Today’s article is pretty much inspired by the module I did over the weekend. Today we will be looking at family systems! Did you know that there is a whole different approach to therapy for a family!? Family is a dominant aspect of our life. It can either empower us or ‘destroy’ us… but let me introduce you to a bit of theory first…
Family system therapy
Family systems therapy is a form of psychotherapy that helps individuals resolve their problems. In the context of their family units, where many issues are likely to begin. Furthermore, each family member works together with the others to better understand their group dynamic. And how their individual actions affect each other and the family unit as a whole. One of the most important premises of family systems therapy is that what happens to one member of a family happens to everyone in the family.
Family Systems Theory
Although, the family systems theory is a theory introduced by Dr. Bowen, an American psychiatrist that suggests that individuals cannot be understood in isolation from one another, but rather as a part of their family, as the family is an emotional unit. Families are systems of interconnected and interdependent individuals, none of whom can be understood in isolation from the system.
The family system
According to Bowen, a family is a system in which each member had a role to play and rules to respect. Members of the system are expected to respond to each other in a specific way according to their role, which is defined by relationship agreements. Within the boundaries of the system, patterns develop as certain family member’s behavior is caused by and causes other family member’s behaviors in predictable ways.
However, maintaining the same pattern of behaviors within a system may lead to balance in the family system, but also to dysfunction. For example, if a husband is depressive and cannot pull himself together, the wife may need to take up more responsibilities to pick up the slack. The change in roles may maintain the stability in the relationship, but it may also push the family towards a different equilibrium. This new equilibrium may lead to dysfunction as the wife may not be able to maintain this overachieving role over a long period of time.
There are eight interlocking concepts in Dr. Bowen’s theory:
- Triangles: The smallest stable relationship system. Triangles usually have one side in conflict and two sides in harmony, contributing to the development of clinical problems.
- Differentiation of self: The variance in individuals in their susceptibility to depend on others for acceptance and approval.
- Nuclear family emotional system: The four relationship patterns that define where problems may develop in a family.
– Marital conflict
– Dysfunction in one spouse
– Impairment of one or more children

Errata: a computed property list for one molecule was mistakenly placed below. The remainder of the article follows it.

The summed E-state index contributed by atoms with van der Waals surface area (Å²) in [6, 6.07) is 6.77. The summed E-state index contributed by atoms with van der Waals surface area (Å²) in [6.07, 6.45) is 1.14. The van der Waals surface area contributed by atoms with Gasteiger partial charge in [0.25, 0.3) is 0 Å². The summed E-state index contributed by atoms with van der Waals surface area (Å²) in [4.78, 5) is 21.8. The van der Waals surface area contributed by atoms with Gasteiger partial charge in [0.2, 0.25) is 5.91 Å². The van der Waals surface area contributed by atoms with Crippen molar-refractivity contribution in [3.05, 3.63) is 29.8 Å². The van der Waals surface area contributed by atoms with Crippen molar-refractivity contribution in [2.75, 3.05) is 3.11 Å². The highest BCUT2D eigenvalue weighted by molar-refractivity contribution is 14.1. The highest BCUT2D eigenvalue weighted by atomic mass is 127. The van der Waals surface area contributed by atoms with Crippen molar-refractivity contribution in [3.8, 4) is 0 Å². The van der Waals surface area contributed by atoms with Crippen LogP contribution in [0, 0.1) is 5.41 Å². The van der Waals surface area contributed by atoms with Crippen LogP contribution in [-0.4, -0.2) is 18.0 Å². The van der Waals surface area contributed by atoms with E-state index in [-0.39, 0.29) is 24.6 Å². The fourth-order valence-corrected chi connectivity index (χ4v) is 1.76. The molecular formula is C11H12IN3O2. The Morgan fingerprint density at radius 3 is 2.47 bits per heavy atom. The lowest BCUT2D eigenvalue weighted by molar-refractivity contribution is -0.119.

– Emotional distance
- Family projection process: The transmission of emotional problems from a parent to a child.
- Multigenerational transmission process: The transmission of small differences in the levels of differentiation between parents and their children.
- Emotional cut-off: The act of reducing or cutting off emotional contact with family as a way of managing unresolved emotional issues.
- Sibling position: The impact of sibling position on development and behavior.
- Societal emotional process: The emotional system governs behavior on a societal level, promoting both progressive and regressive periods in a society.
When Family therapy can be used?
Many psychological issues begin early in life and stem from relationships within the family of origin, or the family one grows up in, even though these issues often surface later on in life. Moreover, families in conflict, and individuals with issues and concerns related to their families of origin, can benefit from family systems therapy. This treatment approach can be helpful for such mental health conditions as depression, bipolar disorder, anxiety, personality disorders, addiction, and food-related disorders. Family systems therapy has also been shown to help individuals and family members better control and cope with physical disabilities and disorders.
What to Expect
During family systems therapy, the family works individually and together to resolve a problem that directly affects one or more family members. Each family member has the opportunity to express their thoughts and feelings about how they are affected. Together, the family works to help the individual in distress and to help relieve the strain on the family. Family members explore their individual roles within the family, learn how to switch roles, If necessary. And learn ways to support and help each other with the goal of restoring family relationships and rebuilding a healthy family system.
How It Works
Bowen began to develop his family systems theory in the mid-1950s. Based on his knowledge of family patterns and systems theory, which looks at the parts of a system (such as individual family members) in relation to the whole (the family). Bowen believed that the personalities, emotions, and behaviors of grown individuals are a result of their birth order, their role within their family of origin, and the coping mechanisms they have developed for dealing with emotional family issues. To understand the family system, the family must be viewed as a whole. And that what defines a family is more than the people who make it up but also how they interact with each other to create a unique family dynamic.
Very soon, I will be able to provide this type of therapy in my own mental health clinic. Yes! I am opening my own mental health clinic in Limerick City very soon. At the moment I am looking for therapists to join me in… I will keep you updated 😊
With love and best wishes,